Atmospheric Aerosols R.B. Husar, Washinton University HTAP Meeting, June 10, 2008, Washington DC
Dimensions of Gaseous Pollutants: X, Y, Z, T Dimensions of Aerosols: Particle Size, Composition, Shape
Bad News: Aerosol Characterization is Challenging
PM is characterized by many sensors, sampling methods and tools
Each sensor covers only a fraction of the 6-Dim PM data space .
The 6 D data space is extrapolated from sparse measured data
Or deconvoluted from integral measurements
For integral sensors, the integral samples need to be separated into components
Once the aerosol is characterized, opportunities exists for extracting information about the aerosol sources, transformations, etc from the data directly.
Phase II HTAP Goal: Integration of Emissions, Models and Observations
Aerosols are Indicators of Many Earth System Processes Including Human-induced Perturbations Volcanoes Dust storms Fires Anthropogenic Pollution EPA NAAQS PM2.5, O3 Exceptional Event Rule Exclusion of data when it is strongly influenced by “exceptional events" (EE), such as smoke from wildfires or windblown dust or LRTP.
The number of satellite-fire pixels Jul-Aug (1997-99)
The daily fire counts shows significant day to day fluctuation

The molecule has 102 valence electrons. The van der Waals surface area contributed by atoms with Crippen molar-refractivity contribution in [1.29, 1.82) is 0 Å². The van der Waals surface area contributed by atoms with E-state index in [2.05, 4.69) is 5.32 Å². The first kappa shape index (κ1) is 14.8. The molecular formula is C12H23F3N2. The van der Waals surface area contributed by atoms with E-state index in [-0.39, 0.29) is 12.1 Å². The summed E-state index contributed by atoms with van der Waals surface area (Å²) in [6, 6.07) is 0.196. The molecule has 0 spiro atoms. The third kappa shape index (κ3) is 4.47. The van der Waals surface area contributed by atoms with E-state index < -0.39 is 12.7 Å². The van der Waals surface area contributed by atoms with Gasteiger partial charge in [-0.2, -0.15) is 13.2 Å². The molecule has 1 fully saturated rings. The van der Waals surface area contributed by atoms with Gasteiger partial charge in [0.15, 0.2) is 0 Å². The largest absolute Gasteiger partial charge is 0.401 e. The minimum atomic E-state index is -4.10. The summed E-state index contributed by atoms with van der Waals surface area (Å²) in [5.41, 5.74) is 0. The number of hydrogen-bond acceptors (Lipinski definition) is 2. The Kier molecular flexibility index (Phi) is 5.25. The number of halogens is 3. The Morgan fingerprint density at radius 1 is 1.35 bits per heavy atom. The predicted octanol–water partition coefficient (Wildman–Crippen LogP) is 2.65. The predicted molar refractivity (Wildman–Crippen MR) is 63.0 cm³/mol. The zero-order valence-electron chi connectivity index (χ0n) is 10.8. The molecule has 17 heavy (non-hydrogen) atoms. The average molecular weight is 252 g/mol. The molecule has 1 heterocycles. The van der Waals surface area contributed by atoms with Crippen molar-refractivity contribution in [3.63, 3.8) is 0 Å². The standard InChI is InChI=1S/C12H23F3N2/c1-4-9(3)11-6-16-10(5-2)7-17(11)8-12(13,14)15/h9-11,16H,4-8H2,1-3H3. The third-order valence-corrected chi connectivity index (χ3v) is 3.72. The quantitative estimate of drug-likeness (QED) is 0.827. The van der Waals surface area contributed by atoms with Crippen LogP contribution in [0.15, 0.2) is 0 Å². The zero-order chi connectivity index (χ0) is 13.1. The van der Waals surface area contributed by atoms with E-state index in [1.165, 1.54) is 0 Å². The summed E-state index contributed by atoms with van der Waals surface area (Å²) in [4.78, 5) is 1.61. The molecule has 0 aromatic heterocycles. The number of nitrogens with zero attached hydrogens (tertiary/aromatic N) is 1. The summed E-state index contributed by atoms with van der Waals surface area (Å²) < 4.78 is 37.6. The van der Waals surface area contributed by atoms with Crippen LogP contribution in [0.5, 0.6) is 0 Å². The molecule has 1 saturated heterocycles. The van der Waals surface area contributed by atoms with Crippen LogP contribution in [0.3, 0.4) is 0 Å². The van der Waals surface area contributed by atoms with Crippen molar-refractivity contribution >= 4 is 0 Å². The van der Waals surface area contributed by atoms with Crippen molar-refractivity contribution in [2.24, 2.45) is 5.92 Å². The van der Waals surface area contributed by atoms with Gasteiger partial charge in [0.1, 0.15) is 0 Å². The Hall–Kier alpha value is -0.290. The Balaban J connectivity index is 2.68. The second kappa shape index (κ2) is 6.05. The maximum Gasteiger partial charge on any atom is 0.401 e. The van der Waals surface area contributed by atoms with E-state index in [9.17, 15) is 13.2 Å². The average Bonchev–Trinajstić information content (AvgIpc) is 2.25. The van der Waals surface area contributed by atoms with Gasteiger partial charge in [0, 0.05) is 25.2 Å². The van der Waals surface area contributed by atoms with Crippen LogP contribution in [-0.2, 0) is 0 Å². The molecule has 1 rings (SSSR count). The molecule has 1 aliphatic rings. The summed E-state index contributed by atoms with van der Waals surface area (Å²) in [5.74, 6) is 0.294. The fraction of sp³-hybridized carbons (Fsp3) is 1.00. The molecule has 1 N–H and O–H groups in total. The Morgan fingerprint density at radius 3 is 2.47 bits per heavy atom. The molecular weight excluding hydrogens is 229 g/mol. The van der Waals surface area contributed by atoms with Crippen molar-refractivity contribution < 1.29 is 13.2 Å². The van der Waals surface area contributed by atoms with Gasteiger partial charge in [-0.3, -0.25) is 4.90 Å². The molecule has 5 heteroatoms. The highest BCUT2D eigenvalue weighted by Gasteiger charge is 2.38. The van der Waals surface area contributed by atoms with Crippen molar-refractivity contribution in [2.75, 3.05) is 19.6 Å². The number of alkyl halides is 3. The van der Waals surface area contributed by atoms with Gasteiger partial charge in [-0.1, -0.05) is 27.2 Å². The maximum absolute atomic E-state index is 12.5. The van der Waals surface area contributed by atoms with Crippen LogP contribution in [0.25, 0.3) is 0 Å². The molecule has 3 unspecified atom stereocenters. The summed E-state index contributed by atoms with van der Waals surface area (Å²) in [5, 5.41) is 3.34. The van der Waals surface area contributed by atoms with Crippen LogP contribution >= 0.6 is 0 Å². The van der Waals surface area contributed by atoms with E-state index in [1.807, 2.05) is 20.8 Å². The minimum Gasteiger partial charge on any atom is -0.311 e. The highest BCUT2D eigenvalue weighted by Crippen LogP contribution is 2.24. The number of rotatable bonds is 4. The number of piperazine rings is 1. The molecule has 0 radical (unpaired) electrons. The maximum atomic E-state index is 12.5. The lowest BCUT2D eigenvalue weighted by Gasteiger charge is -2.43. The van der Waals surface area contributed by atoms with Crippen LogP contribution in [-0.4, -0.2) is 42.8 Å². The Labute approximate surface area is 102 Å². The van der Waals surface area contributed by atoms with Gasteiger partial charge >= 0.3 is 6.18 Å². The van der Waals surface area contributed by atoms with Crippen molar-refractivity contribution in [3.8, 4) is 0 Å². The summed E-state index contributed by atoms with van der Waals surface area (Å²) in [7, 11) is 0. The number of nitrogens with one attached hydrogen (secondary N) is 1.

Central American Smoke Plume Surface PM2.5 Ozone
Kansas Agricultural Smoke, April 12, 2003 Fire Pixels Organics 35 ug/m3 max Ag Fires SeaWiFS, Refl Smoke Emission April 11: 87 T/day April 10: 1240 T/d Assuming Mass Extinction Efficiency: 5 m 2 /g
Emission: Red Modeling: Yellow Observations: Yellow
Supporting Evidence: Transport Analysis Satellite data (e.g. SeaWiFS) show Sahara Dust reaching Gulf of Mexico and entering the continent. The air masses arrive to Big Bend, TX form the east (July) and from the west (April)
Sahara PM Events over the Eastern US PM10 July 5, 1992 PM10 June 21, 1997 PM10 June 30 1993 Sahara Dust Sahara Dust TOMS, July Aerosol Index
Asian Dust Cloud over N. America On April 27, the dust cloud arrived in North America. Regional average PM10 concentrations increased to 65 g/m 3 In Washington State, PM10 concentrations exceeded 100 g/m 3 Asian Dust 100 g/m 3 Hourly PM10
~50% of the variability in springtime PM 2.5 in the Western U.S. can be explained by changes in Asian dust (Fischer et al., 2008)